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August 1991

Pyogenic Liver Abscess: Modern Treatment

Author Affiliations

From the Department of Surgery, Los Angeles County–University of Southern California Medical Center and the University of Southern California School of Medicine, Los Angeles.

Arch Surg. 1991;126(8):991-996. doi:10.1001/archsurg.1991.01410320077010

• Historically, open surgical drainage has been the treatment of choice for pyogenic liver abscess. The records of 54 patients with pyogenic liver abscess were reviewed to determine whether earlier diagnosis with current imaging tests and definitive treatment with antibiotics, aspiration, or catheter drainage was an effective alternative to open drainage. Twenty-nine patients were treated with broad-spectrum antibiotics and diagnostic aspiration. Twenty-three (79%) recovered uneventfully, and six required catheter or operative drainage. Twenty-three patients (including five who failed aspiration) underwent drainage with percutaneously placed catheters. Nineteen (83%) recovered; four required open surgical drainage. Of seven patients who required open surgical drainage, six recovered. One (2%) of the 54 patients died following failed aspiration and catheter and surgical drainage. Four patients were successfully treated with antibiotics alone without aspiration. These results confirm that pyogenic liver abscess can be successfully treated with broad-spectrum antibiotics and aspiration or percutaneous catheter drainage. Open surgical drainage is reserved for patients in whom treatment fails or who require celiotomy for concurrent disease.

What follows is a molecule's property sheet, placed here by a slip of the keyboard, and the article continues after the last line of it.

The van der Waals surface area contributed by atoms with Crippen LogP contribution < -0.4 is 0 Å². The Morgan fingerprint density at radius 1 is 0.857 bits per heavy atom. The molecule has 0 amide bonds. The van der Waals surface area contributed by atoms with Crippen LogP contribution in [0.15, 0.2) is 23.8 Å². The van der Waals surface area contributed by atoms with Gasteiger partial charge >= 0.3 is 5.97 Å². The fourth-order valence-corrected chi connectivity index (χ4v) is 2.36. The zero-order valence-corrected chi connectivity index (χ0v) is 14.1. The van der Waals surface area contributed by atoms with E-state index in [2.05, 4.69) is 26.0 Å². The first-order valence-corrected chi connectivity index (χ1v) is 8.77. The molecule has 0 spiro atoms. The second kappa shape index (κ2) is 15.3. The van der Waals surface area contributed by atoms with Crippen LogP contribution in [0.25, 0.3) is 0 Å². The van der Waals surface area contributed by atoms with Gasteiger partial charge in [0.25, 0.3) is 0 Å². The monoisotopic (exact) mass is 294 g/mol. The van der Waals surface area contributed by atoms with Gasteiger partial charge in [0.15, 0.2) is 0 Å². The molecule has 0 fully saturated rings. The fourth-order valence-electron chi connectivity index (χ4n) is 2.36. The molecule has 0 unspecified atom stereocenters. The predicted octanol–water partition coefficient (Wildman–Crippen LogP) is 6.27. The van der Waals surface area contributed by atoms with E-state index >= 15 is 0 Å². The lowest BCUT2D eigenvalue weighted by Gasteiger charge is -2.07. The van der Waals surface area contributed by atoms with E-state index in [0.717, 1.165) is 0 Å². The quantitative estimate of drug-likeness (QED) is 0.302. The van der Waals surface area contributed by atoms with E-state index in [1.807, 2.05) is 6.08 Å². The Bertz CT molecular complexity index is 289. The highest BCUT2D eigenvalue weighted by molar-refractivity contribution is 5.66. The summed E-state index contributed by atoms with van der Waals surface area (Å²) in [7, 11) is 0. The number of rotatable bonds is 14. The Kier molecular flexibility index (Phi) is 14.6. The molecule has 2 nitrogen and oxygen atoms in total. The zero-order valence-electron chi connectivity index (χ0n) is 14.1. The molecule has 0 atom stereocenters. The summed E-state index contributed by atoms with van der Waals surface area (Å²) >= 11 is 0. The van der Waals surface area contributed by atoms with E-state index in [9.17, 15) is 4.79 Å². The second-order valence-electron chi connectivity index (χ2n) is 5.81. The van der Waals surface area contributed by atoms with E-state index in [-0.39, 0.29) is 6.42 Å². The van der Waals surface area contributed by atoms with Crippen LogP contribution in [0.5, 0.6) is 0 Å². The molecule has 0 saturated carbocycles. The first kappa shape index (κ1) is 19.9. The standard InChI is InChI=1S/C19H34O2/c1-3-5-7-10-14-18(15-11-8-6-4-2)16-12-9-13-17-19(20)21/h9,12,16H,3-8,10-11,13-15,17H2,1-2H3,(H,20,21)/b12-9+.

(Arch Surg. 1991;126:991-996)

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